Sometime last year, I was watching Spike Lee’s great recent movie BlacKKKlansman, which is based on a true story of a Black police officer who infiltrated a local branch of the White terrorist organization. The movie includes lengthy clips of racist radio rants by David Duke, re-recorded verbatim. My wife and I were watching the movie at home, and I was giggling helplessly at the absurd craziness of these rants, until she turned to me and asked what the hell I was laughing at. I stopped laughing because she was right: real people believe this evil stuff and act on it to hurt other real people. Real people like my wife’s great-grandfather, a Hungarian Jew who was shoved into a cattle car along with his son, daughter-in-law, and grandchildren, who were all taken to Auschwitz and murdered with Zyklon-B gas because the Nazis sincerely believed their absurd fantasies about Jews.
I think I was laughing because I’d grown up associating the KKK with the magnificent mockery Mel Brooks deploys against it in his 1974 movie “Blazing Saddles.” I continue to believe that mockery is a brilliant weapon, both offensive and defensive, to use against murderous racists, because their beliefs are absurd. It’s a weapon I’ve learned how to wield myself, but one must be realistic about its limits. Brooks himself was a U.S. combat soldier, fighting the Nazis in World War II in Europe, and while he tells a well-worn tale of making the Germans themselves laugh on the battlefield, he obviously didn’t think that was enough to defeat Hitler, or he wouldn’t have been out there on the battlefield.
It is quite rightly said that the transformation of the Republican Party into a fascist entity began long before the rise of the dictator, who only catalyzed and aggravated longstanding malign trends. This is an unspeakable tragedy for what was within living memory one of the world’s most venerable democratic political parties, born in “free soil” opposition to the spread of racial caste slavery in America. But it is an immeasurably greater tragedy for the United States, which may not survive at all, or at least not as a free republic, and for the hopes of non-Americans who have always looked to this country as a beacon of liberty.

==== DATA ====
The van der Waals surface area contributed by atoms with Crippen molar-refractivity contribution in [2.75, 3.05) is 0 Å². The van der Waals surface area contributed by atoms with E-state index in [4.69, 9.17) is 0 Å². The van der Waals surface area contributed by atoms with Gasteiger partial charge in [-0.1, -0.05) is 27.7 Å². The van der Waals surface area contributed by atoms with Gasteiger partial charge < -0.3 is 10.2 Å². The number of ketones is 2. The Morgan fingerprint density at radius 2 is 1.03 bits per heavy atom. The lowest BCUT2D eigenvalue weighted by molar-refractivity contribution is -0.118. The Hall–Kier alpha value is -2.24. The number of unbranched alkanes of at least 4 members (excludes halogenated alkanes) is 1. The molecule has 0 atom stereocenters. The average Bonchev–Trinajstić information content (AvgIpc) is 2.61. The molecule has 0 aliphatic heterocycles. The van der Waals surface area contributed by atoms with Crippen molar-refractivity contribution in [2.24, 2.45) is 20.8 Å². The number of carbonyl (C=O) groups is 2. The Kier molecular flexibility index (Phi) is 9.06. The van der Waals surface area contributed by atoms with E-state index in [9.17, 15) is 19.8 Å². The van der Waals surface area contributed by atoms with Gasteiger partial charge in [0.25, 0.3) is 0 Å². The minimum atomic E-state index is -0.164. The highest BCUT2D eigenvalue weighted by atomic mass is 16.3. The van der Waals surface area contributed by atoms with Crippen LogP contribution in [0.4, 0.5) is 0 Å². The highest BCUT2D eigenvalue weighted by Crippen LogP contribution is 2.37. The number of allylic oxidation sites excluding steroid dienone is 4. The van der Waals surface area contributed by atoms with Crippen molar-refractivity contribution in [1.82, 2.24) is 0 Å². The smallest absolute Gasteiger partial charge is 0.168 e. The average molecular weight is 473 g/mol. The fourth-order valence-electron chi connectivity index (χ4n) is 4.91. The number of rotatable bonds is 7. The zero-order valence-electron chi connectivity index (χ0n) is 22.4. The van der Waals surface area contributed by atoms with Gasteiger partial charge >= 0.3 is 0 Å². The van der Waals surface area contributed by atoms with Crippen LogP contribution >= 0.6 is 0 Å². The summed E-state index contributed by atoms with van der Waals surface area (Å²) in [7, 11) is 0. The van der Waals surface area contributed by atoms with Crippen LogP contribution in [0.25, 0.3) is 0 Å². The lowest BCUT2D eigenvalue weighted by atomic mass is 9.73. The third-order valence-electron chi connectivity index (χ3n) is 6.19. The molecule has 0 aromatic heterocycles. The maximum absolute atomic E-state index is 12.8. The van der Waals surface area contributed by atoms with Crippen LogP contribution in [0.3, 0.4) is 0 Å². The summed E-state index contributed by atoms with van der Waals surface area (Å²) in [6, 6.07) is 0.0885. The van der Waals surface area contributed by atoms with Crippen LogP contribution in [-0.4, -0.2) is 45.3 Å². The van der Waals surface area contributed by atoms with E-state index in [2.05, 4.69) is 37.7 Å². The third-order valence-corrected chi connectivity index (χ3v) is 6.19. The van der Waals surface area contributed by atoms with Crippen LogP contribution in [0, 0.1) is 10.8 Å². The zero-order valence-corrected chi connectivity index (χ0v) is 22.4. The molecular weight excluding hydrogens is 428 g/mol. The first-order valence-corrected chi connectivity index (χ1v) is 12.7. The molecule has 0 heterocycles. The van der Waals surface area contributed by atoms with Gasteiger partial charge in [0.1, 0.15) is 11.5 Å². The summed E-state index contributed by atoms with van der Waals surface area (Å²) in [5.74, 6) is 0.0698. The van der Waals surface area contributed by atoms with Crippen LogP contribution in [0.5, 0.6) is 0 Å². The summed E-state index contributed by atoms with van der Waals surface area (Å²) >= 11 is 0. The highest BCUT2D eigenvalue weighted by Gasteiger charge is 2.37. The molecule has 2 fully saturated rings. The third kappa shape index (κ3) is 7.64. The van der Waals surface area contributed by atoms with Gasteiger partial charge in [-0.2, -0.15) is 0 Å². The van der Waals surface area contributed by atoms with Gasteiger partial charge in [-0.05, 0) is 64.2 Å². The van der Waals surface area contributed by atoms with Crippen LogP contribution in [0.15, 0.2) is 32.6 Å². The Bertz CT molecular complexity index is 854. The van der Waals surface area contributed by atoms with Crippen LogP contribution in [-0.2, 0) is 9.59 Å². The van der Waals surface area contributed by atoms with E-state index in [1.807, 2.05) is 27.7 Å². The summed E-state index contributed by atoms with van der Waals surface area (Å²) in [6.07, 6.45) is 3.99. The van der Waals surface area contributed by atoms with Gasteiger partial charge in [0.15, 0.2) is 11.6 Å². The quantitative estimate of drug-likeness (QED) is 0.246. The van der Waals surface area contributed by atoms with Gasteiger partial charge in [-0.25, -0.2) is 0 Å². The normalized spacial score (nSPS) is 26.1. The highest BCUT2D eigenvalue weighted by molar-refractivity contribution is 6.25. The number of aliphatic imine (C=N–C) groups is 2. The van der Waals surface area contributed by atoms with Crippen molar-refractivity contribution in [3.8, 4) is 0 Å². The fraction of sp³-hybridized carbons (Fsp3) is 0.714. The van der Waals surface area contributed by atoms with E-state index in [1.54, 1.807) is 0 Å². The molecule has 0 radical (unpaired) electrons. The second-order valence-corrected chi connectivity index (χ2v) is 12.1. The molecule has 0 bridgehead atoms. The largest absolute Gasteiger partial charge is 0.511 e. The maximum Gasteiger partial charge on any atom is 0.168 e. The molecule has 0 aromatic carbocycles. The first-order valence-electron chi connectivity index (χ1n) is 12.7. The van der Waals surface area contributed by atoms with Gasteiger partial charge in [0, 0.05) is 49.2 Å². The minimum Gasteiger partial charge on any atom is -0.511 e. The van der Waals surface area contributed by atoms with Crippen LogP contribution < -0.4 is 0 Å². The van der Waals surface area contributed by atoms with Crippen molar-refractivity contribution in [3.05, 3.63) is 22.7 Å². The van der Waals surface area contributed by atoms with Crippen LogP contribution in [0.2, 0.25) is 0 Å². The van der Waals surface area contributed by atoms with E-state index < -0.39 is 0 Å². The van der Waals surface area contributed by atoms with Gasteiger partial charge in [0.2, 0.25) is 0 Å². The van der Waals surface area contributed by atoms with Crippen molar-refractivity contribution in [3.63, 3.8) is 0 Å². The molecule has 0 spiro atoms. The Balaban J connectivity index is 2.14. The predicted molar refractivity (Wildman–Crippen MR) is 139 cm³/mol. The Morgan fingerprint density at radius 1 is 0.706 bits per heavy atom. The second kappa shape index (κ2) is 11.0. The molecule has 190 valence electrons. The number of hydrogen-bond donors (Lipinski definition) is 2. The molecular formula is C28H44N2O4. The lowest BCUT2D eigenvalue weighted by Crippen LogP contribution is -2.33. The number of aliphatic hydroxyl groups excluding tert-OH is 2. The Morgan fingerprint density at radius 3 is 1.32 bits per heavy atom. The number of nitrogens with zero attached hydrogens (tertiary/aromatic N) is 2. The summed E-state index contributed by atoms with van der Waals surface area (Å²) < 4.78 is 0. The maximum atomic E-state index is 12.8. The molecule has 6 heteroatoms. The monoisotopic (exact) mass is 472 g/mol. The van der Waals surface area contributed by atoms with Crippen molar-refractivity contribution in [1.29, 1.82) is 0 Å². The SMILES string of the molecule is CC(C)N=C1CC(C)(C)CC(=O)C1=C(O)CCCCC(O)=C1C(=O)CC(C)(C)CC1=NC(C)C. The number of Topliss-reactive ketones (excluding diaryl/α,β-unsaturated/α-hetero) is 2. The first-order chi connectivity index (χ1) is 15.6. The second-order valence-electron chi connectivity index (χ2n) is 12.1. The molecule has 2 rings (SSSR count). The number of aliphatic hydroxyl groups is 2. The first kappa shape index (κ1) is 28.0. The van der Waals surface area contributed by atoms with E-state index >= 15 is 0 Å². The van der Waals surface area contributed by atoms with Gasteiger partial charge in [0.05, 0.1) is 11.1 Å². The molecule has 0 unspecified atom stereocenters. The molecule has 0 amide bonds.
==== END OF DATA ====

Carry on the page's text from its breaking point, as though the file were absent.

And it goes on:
Why has this happened? All major historical shifts have multiple complex roots, but the biggest single one in this case is the rapid spread of dangerous “race” and false-religion-based delusions. The late Hungarian-born American historian John Lukacs says somewhere that what happens in history is to some extent inseparable from what people think happens. This may seem like a truism, because we might define history as nothing more than the study of the beliefs of human beings and what happens when they put those beliefs into action. In periods like the present, however, we can see the terrifying force of this aphorism. For the details, I can do no better than to recommend Kurt Andersen’s Fantasyland: How America Went Haywire: A 500-Year History. In brief, though, dangerous delusions are by no means limited to the MAGA “right.” One major example that has already killed hundreds of thousands of Americans is “antivaxx” beliefs. Until the dictator politicized the COVID-19 pandemic, such beliefs were associated more with the “left,” incarnated in such figures as Robert Kennedy, Jr. and Mayim Bialik. And we should not tell ourselves, even now, that all of the resistance to masks and vaccines comes from MAGAs.
Now, it is impossible for human beings to live in reality all the time. We are all fallible, and we are all convinced of things that just ain’t so, and some of these false beliefs are so deeply culturally embedded, we will never even become aware that they can be challenged. But that’s neither here nor there, because some false beliefs are harmless or even socially beneficial, while others do incalculable harm. The worship of power, brutality, and open racism that I loosely term “fascism” is in the latter category, but in the short term this ever-present mass temptation “works” for those who wield it. That is the real reason why the GOP has the aura of the “strong horse,” as Osama Bin Laden once notoriously phrased it, in many Americans’ eyes. And not just “white” Americans, either. The challenge of our time is to find a way of defusing this dreadful sense of inevitability before what happens in America becomes completely indistinguishable from what people think is going to happen.